​Hunter Safety 101

Posted by Heather Krill in Life After Paralysis on July 29, 2022 # Lifestyle

Geoff and sonNot having grown up around hunting or guns in general, I don’t love them in the first place. However, without getting too political, I was happy when my husband Geoff was finally able to get into a hunter safety course with our twelve-year-old son Carver. When our daughter is old enough to take the course with Geoff, I’m sure he will take it again with her. Responsible gun ownership and safety measures are essential today--no matter our gender status, ability, race, socioeconomic background, political party etc.-- now more than ever due to the crazy mass shooting kind of world we are living in. Unfortunately, this is the reality of our world, and, sadly, the ones our children are growing up in and around.

Despite the fact that our family does not currently hunt, it was incredibly important to both of us that our children be trained to respect guns and understand the gravity of their power. To say Geoff and Carver loved their hunter safety experience would be an understatement. This two-day, 16-hour course captivated their interest-- even the book learning portion-- even indoors-- even on the first real weekend of summer when both my boys would prefer to be outside. There was even a written test, which they both passed after having helped one another study.

GeoffNow, I can’t picture Geoff hunting off in the woods by himself. I can’t really picture our son doing that either; in fact, our daughter will likely be the better shot given her recent sniper status during a vacation Nerf war. However, I can see them figuring out how to bow hunt or rifle hunt, bringing home a turkey or a deer, and eating whatever life ended. In fact, when our son was little, he would only eat fish that he himself had caught. Needless to say, for a long time, there was the biggest Scup EVER in our freezer that he ate for months, or at least that is what we told him. Then, there was that time he promised to bring his ski instructor a fish sandwich after having missed a day of skiing to go ice fishing. When we didn’t have quite enough fish for the family plus his ski coach, I baked off a frozen haddock filet from the grocery store and filled the ski coach in later so he could praise the lad for an amazing catch.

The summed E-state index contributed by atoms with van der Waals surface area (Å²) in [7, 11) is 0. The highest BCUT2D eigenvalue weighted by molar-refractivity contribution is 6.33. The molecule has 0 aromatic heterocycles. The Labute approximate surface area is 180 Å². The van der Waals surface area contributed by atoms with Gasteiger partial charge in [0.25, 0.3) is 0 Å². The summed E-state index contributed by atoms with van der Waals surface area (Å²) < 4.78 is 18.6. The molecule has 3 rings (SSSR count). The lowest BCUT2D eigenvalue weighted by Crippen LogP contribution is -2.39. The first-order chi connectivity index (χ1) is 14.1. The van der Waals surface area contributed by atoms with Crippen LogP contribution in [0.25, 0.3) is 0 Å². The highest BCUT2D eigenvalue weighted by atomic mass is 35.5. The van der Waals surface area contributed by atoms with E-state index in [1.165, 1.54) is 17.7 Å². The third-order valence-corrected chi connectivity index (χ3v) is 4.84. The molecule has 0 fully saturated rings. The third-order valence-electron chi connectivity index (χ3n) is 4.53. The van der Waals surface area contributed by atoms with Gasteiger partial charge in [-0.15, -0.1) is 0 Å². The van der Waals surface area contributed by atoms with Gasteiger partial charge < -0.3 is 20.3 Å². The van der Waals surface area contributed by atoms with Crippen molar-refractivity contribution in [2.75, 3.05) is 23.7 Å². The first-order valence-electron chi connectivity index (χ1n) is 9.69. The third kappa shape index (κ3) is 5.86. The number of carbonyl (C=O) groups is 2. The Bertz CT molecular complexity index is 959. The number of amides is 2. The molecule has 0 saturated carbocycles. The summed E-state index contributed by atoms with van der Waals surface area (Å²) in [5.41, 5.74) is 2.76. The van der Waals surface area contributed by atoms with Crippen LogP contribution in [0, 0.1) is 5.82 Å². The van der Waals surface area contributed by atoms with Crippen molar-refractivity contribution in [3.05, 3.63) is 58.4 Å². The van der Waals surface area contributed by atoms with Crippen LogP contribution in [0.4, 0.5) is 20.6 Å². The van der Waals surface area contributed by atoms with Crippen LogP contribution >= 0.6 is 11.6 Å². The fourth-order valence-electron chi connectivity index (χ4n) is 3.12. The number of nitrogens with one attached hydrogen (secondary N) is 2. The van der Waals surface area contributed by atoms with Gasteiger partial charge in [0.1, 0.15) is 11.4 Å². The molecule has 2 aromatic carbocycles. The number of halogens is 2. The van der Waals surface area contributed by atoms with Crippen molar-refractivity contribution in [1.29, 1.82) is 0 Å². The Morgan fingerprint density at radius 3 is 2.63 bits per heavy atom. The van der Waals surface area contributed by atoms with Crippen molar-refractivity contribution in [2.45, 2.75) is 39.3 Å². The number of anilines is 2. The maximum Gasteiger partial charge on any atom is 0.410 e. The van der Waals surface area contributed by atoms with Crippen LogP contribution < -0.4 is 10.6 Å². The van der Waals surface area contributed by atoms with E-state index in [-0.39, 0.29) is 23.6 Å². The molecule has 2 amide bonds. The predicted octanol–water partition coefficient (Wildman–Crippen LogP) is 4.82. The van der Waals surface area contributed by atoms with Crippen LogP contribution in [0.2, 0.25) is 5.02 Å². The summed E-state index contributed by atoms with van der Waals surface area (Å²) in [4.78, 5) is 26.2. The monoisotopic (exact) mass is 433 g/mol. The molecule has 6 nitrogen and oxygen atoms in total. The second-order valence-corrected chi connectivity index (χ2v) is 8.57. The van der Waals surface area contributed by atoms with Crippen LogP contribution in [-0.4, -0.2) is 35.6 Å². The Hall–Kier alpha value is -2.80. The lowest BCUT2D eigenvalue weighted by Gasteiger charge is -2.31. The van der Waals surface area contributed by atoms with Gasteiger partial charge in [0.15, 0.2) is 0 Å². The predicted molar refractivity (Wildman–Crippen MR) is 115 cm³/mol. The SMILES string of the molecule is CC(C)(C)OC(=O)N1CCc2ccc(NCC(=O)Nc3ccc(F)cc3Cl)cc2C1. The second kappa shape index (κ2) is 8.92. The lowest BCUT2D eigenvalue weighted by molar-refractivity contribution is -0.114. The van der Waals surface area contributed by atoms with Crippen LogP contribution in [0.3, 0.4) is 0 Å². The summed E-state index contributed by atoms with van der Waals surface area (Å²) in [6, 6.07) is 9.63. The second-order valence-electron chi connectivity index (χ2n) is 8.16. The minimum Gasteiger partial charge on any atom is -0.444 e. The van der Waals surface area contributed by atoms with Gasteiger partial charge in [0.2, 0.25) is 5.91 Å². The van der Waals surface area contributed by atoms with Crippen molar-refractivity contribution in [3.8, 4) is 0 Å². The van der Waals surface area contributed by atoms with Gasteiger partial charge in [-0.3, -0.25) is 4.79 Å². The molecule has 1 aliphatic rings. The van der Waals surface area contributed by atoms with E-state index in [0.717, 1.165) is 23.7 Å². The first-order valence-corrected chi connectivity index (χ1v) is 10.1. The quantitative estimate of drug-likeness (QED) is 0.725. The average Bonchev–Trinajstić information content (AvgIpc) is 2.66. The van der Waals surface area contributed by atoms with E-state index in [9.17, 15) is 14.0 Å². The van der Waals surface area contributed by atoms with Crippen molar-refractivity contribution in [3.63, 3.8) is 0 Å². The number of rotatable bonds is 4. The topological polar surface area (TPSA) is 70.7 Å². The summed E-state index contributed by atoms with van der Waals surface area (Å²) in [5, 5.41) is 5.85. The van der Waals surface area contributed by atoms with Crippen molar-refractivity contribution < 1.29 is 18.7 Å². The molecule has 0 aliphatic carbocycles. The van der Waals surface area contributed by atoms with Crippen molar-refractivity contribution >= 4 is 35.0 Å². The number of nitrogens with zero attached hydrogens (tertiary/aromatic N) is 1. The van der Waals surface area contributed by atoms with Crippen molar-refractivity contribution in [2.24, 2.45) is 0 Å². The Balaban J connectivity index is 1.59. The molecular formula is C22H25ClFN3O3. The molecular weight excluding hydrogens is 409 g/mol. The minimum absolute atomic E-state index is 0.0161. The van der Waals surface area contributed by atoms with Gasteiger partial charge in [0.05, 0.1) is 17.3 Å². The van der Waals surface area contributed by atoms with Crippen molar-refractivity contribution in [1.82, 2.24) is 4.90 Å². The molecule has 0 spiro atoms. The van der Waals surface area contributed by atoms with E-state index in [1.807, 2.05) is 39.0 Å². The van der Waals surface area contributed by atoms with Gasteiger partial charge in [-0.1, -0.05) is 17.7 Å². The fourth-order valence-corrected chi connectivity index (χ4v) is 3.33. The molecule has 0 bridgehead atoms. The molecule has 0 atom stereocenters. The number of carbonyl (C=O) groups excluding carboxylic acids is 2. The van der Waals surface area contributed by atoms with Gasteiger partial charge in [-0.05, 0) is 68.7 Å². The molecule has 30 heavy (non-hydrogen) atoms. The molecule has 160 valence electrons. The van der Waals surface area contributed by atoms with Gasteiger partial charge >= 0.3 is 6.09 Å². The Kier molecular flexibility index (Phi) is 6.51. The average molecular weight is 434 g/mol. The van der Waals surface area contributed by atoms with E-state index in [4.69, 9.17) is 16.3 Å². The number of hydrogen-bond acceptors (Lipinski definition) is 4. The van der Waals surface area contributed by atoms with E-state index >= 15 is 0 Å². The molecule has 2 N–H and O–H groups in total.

He is 12 now and still loves to fish, especially with his dad. We eat most of what they catch, but I do not love cleaning the fish when they come home. They do all the cleaning, but it is extra challenging from Geoff’s wheelchair, so everyone needs to be hosed down afterward, including the driveway. Then I lay in bed at night, waiting to hear bear claws on the porch, trying to figure out where that delicious fish smell is wafting into the forest from.

Where we live, bears, moose, and deer are plentiful. I have many students at the local high school who, many times, will hunt before the school day begins-- always at the appropriate season, of course, because they have learned from their families and hunter safety courses how to be responsible and do it right. We see bears on our ski slopes in the summer, sometimes in our yards at night. Moose and deer like to keep nighttime driving as interesting as possible. So that on the night before the last day of school, when Geoff suggested we sleep out in the treehouse with the kids, I rolled my eyes at the effort needed to make this summer dream come true. Whether we are tenting or sleeping on the floor of the treehouse on our own property, there is still geared to be gathered, used, cleaned up and put away. Three weeks later, the sleeping bags are still on our living room floor. But Geoff will smile and remind me of the summer memory made. We only get so many summer days and nights with our kids while they are these perfect ages, and, admittedly, he is right.

“Dad, should we bring the rifle out to the treehouse just in case there is a bear? Mom, it’s fine. I’ve passed my hunter safety course, and so has Dad,” using his best future 19-year-old cockiness.

“No,” I tell him, “We would rather take our chances with the bears,” and Geoff does not disagree. Happy Summer to all of you living in those places where seasons matter.

Heather Ehrman Krill is a writer- wife- teacher-mom who lives in the White Mountains of NH with her husband, Geoff, a paraplegic and professional skier, and their two children, Carver and Greta who are 12 and 11 respectively. Please check out her novel True North, website www.heatherkrill.com, author FB page Heather Krill, and @heatherkrill1 on Twitter.

To learn more about hunting with a disability, check out the Reeve Foundation’s factsheet.

The National Paralysis Resource Center website is supported by the Administration for Community Living (ACL), U.S. Department of Health and Human Services (HHS) as part of a financial assistance award totaling $8,700,000 with 100 percent funding by ACL/HHS. The contents are those of the author(s) and do not necessarily represent the official views of, nor an endorsement, by ACL/HHS, or the U.S. Government.